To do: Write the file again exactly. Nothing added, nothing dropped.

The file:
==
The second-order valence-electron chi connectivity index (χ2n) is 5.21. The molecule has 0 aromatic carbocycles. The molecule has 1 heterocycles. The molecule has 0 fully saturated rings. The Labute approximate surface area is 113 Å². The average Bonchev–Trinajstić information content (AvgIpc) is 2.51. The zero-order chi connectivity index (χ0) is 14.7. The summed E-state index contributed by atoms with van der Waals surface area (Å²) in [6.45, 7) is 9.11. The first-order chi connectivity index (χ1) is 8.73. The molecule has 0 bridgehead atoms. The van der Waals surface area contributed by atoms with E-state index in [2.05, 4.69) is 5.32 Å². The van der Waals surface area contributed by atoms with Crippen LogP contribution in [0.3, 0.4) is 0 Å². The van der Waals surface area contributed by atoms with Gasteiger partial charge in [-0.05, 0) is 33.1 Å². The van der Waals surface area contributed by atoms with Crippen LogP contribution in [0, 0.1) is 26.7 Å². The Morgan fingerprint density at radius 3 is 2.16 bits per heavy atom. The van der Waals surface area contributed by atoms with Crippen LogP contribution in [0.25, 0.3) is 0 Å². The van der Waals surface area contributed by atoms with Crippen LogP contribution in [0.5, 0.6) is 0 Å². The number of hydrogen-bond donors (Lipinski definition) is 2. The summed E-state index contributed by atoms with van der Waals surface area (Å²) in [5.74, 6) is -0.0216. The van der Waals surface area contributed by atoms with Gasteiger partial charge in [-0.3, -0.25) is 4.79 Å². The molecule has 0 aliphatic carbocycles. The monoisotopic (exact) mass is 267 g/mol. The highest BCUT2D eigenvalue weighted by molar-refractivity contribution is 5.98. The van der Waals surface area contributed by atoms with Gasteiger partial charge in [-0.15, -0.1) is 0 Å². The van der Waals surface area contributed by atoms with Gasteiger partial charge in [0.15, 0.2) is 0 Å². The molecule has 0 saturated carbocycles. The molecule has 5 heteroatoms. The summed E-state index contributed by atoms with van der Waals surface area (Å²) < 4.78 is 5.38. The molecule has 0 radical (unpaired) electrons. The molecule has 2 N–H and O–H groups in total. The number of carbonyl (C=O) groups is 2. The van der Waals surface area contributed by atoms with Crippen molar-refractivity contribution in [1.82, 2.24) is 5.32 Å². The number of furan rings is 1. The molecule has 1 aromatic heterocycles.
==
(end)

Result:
The second-order valence-electron chi connectivity index (χ2n) is 5.21. The molecule has 0 aromatic carbocycles. The molecule has 1 heterocycles. The molecule has 0 fully saturated rings. The Labute approximate surface area is 113 Å². The average Bonchev–Trinajstić information content (AvgIpc) is 2.51. The zero-order chi connectivity index (χ0) is 14.7. The summed E-state index contributed by atoms with van der Waals surface area (Å²) in [6.45, 7) is 9.11. The first-order chi connectivity index (χ1) is 8.73. The molecule has 0 bridgehead atoms. The van der Waals surface area contributed by atoms with E-state index in [2.05, 4.69) is 5.32 Å². The van der Waals surface area contributed by atoms with Crippen LogP contribution in [0.3, 0.4) is 0 Å². The van der Waals surface area contributed by atoms with Gasteiger partial charge in [-0.05, 0) is 33.1 Å². The van der Waals surface area contributed by atoms with Crippen LogP contribution in [0, 0.1) is 26.7 Å². The Morgan fingerprint density at radius 3 is 2.16 bits per heavy atom. The van der Waals surface area contributed by atoms with Crippen LogP contribution in [0.25, 0.3) is 0 Å². The van der Waals surface area contributed by atoms with Crippen LogP contribution in [0.5, 0.6) is 0 Å². The number of hydrogen-bond donors (Lipinski definition) is 2. The summed E-state index contributed by atoms with van der Waals surface area (Å²) in [5.74, 6) is -0.0216. The van der Waals surface area contributed by atoms with Gasteiger partial charge in [-0.3, -0.25) is 4.79 Å². The molecule has 0 aliphatic carbocycles. The monoisotopic (exact) mass is 267 g/mol. The highest BCUT2D eigenvalue weighted by molar-refractivity contribution is 5.98. The van der Waals surface area contributed by atoms with Gasteiger partial charge in [-0.15, -0.1) is 0 Å². The van der Waals surface area contributed by atoms with Gasteiger partial charge in [0.15, 0.2) is 0 Å². The molecule has 0 saturated carbocycles. The molecule has 5 heteroatoms. The summed E-state index contributed by atoms with van der Waals surface area (Å²) < 4.78 is 5.38. The molecule has 0 radical (unpaired) electrons. The molecule has 2 N–H and O–H groups in total. The number of carbonyl (C=O) groups is 2. The van der Waals surface area contributed by atoms with Crippen molar-refractivity contribution in [1.82, 2.24) is 5.32 Å². The number of furan rings is 1. The molecule has 1 aromatic heterocycles.